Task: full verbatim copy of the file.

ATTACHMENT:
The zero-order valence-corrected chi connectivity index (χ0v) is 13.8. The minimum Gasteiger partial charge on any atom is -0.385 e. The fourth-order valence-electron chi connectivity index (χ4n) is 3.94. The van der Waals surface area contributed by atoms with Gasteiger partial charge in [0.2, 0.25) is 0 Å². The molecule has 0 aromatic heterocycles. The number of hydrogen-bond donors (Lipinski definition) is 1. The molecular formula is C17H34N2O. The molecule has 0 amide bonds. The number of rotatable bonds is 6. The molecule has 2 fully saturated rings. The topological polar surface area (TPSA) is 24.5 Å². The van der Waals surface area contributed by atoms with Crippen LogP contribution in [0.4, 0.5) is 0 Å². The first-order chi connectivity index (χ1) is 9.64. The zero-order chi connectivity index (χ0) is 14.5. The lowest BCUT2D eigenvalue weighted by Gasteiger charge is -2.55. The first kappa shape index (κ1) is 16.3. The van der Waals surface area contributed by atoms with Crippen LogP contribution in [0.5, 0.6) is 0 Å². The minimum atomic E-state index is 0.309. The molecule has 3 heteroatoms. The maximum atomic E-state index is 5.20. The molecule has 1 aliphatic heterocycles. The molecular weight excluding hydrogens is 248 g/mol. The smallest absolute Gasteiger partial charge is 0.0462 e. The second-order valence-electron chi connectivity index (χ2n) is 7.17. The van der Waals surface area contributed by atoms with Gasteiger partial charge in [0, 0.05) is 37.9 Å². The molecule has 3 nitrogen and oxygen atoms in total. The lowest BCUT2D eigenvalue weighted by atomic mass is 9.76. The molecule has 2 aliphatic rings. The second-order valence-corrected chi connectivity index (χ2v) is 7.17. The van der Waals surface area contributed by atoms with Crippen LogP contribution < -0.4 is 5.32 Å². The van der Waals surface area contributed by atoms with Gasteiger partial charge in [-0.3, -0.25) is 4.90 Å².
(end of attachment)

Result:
The zero-order valence-corrected chi connectivity index (χ0v) is 13.8. The minimum Gasteiger partial charge on any atom is -0.385 e. The fourth-order valence-electron chi connectivity index (χ4n) is 3.94. The van der Waals surface area contributed by atoms with Gasteiger partial charge in [0.2, 0.25) is 0 Å². The molecule has 0 aromatic heterocycles. The number of hydrogen-bond donors (Lipinski definition) is 1. The molecular formula is C17H34N2O. The molecule has 0 amide bonds. The number of rotatable bonds is 6. The molecule has 2 fully saturated rings. The topological polar surface area (TPSA) is 24.5 Å². The van der Waals surface area contributed by atoms with Crippen LogP contribution in [0.4, 0.5) is 0 Å². The first-order chi connectivity index (χ1) is 9.64. The zero-order chi connectivity index (χ0) is 14.5. The lowest BCUT2D eigenvalue weighted by Gasteiger charge is -2.55. The first kappa shape index (κ1) is 16.3. The van der Waals surface area contributed by atoms with Crippen LogP contribution in [0.5, 0.6) is 0 Å². The minimum atomic E-state index is 0.309. The molecule has 3 heteroatoms. The maximum atomic E-state index is 5.20. The molecule has 1 aliphatic heterocycles. The molecular weight excluding hydrogens is 248 g/mol. The smallest absolute Gasteiger partial charge is 0.0462 e. The second-order valence-electron chi connectivity index (χ2n) is 7.17. The van der Waals surface area contributed by atoms with Gasteiger partial charge in [0, 0.05) is 37.9 Å². The molecule has 3 nitrogen and oxygen atoms in total. The lowest BCUT2D eigenvalue weighted by atomic mass is 9.76. The molecule has 2 aliphatic rings. The second-order valence-corrected chi connectivity index (χ2v) is 7.17. The van der Waals surface area contributed by atoms with Crippen LogP contribution < -0.4 is 5.32 Å². The van der Waals surface area contributed by atoms with Gasteiger partial charge in [-0.3, -0.25) is 4.90 Å².